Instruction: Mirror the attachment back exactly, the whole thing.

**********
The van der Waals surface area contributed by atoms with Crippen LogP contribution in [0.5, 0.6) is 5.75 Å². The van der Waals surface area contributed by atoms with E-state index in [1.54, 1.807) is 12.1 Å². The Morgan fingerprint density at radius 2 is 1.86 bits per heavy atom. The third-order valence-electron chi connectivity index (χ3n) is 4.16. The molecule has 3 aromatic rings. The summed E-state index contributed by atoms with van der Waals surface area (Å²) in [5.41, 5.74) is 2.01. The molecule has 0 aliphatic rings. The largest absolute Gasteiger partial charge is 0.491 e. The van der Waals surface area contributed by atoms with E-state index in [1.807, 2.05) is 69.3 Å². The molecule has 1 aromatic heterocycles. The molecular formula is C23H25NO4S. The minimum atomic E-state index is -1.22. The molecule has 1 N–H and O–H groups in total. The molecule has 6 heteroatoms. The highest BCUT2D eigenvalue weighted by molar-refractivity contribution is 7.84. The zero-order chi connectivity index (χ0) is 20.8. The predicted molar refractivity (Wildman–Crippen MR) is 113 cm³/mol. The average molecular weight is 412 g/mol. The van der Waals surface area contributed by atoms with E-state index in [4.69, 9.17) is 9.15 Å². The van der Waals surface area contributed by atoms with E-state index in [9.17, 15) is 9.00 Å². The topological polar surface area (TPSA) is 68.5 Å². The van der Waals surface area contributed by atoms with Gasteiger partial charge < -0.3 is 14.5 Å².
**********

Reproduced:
The van der Waals surface area contributed by atoms with Crippen LogP contribution in [0.5, 0.6) is 5.75 Å². The van der Waals surface area contributed by atoms with E-state index in [1.54, 1.807) is 12.1 Å². The Morgan fingerprint density at radius 2 is 1.86 bits per heavy atom. The third-order valence-electron chi connectivity index (χ3n) is 4.16. The molecule has 3 aromatic rings. The summed E-state index contributed by atoms with van der Waals surface area (Å²) in [5.41, 5.74) is 2.01. The molecule has 0 aliphatic rings. The largest absolute Gasteiger partial charge is 0.491 e. The van der Waals surface area contributed by atoms with E-state index in [1.807, 2.05) is 69.3 Å². The molecule has 1 aromatic heterocycles. The molecular formula is C23H25NO4S. The minimum atomic E-state index is -1.22. The molecule has 1 N–H and O–H groups in total. The molecule has 6 heteroatoms. The highest BCUT2D eigenvalue weighted by molar-refractivity contribution is 7.84. The zero-order chi connectivity index (χ0) is 20.8. The predicted molar refractivity (Wildman–Crippen MR) is 113 cm³/mol. The average molecular weight is 412 g/mol. The van der Waals surface area contributed by atoms with E-state index in [4.69, 9.17) is 9.15 Å². The van der Waals surface area contributed by atoms with E-state index in [9.17, 15) is 9.00 Å². The topological polar surface area (TPSA) is 68.5 Å². The van der Waals surface area contributed by atoms with Gasteiger partial charge < -0.3 is 14.5 Å².